Cars

Formula 1: Zoff about hopping cars continues

A charged atmosphere in the Formula 1 paddock: The trouble about the new rules, which are intended to prevent the cars from hopping, is entering the next round.

After the competition accused Mercedes of influencing the FIA ​​for its own benefit, there was a scandal at a team boss meeting at the Canadian Grand Prix. According to eyewitness reports, Mercedes team boss Toto Wolff reacted very emotionally behind closed doors but in front of the running Netflix cameras when Ferrari, along with Red Bull, spoke out against the measures taken by the FIA.

Even after the end of the session, the Viennese’s spirit remained heated. On TV he described the criticism of the competition as “pathetic” and “insincere”.

Background: Mercedes in particular suffers from what is known as porpoising. In Baku, star driver Lewis Hamilton complained of such severe back pain that he could hardly get out of the car. Mercedes then called for measures to prevent the dangerous hobbling. The FIA ​​responded with a technical directive that only affects those cars suffering from the phenomenon. Actually a fair arrangement.

Mercedes was good at the music again at the Canadian GP.


Nevertheless, Red Bull and Ferrari are angry about the introduction of new paragraphs in the middle of the season. “Mercedes could simply put its car higher and reduce the stiffness,” says Red Bull Motorsport chief adviser Helmut Marko to F1-Insider.com. “But then of course they would also be slower.”

Team boss Christian Horner has his sights set primarily on a second strut that Mercedes drove in Montreal on Friday to reduce bouncing. “Normally, the introduction of such new parts has to be discussed in a forum,” he explains, “but then the very team that was the only one who had this problem came up with a solution like this.”

What the Brit wants to imply: Mercedes may have had prior knowledge of the next steps of the FIA ​​- and have prepared accordingly.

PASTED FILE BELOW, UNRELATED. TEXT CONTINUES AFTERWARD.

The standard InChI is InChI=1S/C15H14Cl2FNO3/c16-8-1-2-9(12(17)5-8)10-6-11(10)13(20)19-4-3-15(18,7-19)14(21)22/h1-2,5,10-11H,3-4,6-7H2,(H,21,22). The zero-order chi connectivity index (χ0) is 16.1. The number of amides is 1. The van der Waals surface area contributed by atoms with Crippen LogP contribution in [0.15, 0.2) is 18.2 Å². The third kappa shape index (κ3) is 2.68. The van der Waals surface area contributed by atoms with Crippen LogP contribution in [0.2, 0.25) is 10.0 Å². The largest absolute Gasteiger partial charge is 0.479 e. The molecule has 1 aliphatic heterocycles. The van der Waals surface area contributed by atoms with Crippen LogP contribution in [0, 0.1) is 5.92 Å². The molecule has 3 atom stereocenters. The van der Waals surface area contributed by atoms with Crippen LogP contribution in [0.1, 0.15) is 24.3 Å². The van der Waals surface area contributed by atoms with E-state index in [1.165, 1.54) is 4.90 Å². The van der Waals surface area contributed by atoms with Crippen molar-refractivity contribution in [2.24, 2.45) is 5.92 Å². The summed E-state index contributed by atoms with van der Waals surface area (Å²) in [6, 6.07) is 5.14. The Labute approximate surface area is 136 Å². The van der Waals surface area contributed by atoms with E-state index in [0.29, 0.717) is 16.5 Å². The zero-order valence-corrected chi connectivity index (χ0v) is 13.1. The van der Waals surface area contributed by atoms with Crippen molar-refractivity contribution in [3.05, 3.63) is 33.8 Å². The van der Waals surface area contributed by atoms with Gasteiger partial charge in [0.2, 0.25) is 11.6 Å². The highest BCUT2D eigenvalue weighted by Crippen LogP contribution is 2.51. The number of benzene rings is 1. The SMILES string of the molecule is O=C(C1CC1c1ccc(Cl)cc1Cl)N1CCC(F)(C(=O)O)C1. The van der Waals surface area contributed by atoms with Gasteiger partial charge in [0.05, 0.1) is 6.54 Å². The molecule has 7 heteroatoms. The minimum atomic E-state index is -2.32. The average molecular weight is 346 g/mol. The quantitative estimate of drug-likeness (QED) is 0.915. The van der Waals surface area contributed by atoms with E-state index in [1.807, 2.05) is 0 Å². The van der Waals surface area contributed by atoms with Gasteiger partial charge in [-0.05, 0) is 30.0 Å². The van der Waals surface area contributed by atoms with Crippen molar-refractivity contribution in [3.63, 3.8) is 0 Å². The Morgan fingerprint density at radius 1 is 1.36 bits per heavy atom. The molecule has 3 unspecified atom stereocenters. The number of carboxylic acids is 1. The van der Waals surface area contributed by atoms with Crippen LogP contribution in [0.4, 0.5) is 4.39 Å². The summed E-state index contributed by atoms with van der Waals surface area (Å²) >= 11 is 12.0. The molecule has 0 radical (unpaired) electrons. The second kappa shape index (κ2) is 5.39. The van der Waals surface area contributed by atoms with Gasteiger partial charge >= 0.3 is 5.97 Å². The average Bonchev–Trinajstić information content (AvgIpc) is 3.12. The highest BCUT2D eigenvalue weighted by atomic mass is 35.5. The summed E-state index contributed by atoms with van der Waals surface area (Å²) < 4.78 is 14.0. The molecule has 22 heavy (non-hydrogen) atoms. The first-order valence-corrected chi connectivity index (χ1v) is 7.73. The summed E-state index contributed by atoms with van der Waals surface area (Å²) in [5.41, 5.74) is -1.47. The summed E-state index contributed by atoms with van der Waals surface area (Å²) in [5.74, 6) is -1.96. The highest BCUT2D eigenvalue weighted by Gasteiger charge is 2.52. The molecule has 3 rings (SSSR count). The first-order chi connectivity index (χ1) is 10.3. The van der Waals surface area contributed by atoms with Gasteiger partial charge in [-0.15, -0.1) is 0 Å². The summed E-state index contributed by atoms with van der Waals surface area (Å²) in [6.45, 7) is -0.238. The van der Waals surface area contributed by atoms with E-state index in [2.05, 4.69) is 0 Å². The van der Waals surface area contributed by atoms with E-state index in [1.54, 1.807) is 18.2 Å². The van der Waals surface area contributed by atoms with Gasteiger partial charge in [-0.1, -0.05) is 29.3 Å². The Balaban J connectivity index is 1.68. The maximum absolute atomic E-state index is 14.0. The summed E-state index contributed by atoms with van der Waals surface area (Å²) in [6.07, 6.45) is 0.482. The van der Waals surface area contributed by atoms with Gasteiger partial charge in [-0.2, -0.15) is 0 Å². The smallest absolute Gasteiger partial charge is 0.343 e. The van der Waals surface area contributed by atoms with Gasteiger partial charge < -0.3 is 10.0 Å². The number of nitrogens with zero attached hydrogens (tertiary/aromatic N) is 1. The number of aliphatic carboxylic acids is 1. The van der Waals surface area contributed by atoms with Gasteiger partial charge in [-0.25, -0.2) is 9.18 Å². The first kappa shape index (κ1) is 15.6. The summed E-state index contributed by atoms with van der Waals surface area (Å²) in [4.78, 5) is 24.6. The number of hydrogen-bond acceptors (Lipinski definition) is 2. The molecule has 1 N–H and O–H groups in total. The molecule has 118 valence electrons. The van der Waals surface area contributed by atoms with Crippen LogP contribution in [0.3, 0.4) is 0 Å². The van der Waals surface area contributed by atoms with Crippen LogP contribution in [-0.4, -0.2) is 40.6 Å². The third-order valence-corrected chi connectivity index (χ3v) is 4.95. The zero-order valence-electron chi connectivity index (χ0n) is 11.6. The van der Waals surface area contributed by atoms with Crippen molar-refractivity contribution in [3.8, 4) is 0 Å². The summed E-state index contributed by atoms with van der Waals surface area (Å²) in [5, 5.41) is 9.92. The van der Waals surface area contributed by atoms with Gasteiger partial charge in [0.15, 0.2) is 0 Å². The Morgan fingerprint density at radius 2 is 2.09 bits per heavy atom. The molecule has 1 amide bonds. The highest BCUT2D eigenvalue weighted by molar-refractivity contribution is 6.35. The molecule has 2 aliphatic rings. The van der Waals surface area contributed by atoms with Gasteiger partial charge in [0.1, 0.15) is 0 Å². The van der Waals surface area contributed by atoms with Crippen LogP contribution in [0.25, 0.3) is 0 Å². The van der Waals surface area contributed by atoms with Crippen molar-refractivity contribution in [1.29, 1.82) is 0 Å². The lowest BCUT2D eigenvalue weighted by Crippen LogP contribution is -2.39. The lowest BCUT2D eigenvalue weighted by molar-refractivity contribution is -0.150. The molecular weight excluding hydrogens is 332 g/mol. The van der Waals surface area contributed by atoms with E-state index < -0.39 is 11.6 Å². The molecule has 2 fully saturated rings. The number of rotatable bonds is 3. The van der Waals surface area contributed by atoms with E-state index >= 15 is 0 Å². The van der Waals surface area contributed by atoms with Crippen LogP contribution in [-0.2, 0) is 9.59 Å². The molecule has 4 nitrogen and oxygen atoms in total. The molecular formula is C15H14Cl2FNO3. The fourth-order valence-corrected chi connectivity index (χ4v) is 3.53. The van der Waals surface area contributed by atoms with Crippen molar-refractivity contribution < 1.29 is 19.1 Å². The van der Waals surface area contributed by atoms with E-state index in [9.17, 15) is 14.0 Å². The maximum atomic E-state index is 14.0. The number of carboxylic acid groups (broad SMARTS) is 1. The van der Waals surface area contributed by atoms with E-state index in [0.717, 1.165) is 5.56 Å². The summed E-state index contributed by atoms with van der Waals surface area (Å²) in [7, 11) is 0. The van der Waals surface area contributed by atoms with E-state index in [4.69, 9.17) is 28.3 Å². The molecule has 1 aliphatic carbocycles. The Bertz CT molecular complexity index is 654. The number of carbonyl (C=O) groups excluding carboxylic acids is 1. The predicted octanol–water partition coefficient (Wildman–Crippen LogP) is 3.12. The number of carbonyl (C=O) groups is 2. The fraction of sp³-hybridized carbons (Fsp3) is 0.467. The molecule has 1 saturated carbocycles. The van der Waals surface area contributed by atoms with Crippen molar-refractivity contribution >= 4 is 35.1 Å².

Naturally, the Viennese Wolff does not like such allegations. He counters in American media: “This is a sport where you try to keep or gain a competitive advantage. But this situation has clearly gone too far.”

The successful race director continued: “All the drivers, at least one in each team, said that they had difficulties keeping the car on the track or that they had blurred vision. The team bosses who try to manipulate what is said to retain the competitive edge and try to play political games when the FIA ​​is trying to find a quick fix are just plain disingenuous.”

One thing is certain: the discussion is not over yet. In Canada, the FIA ​​initially only measured the oscillation of the cars. Actually, the new regulations in Silverstone should take effect for the first time. But not when it comes to Ferrari.

“For us, the technical directive is not applicable,” says their team boss Mattia Binotto. “We have also explained that to the FIA. A TD is usually there to provide clarifications regarding existing rules. A TD is not there to explain the rules If the FIA ​​wants different rules for safety reasons, they have to report it to the World Council and have them formally approved.”

Toto Wolff shouldn’t like that at all…

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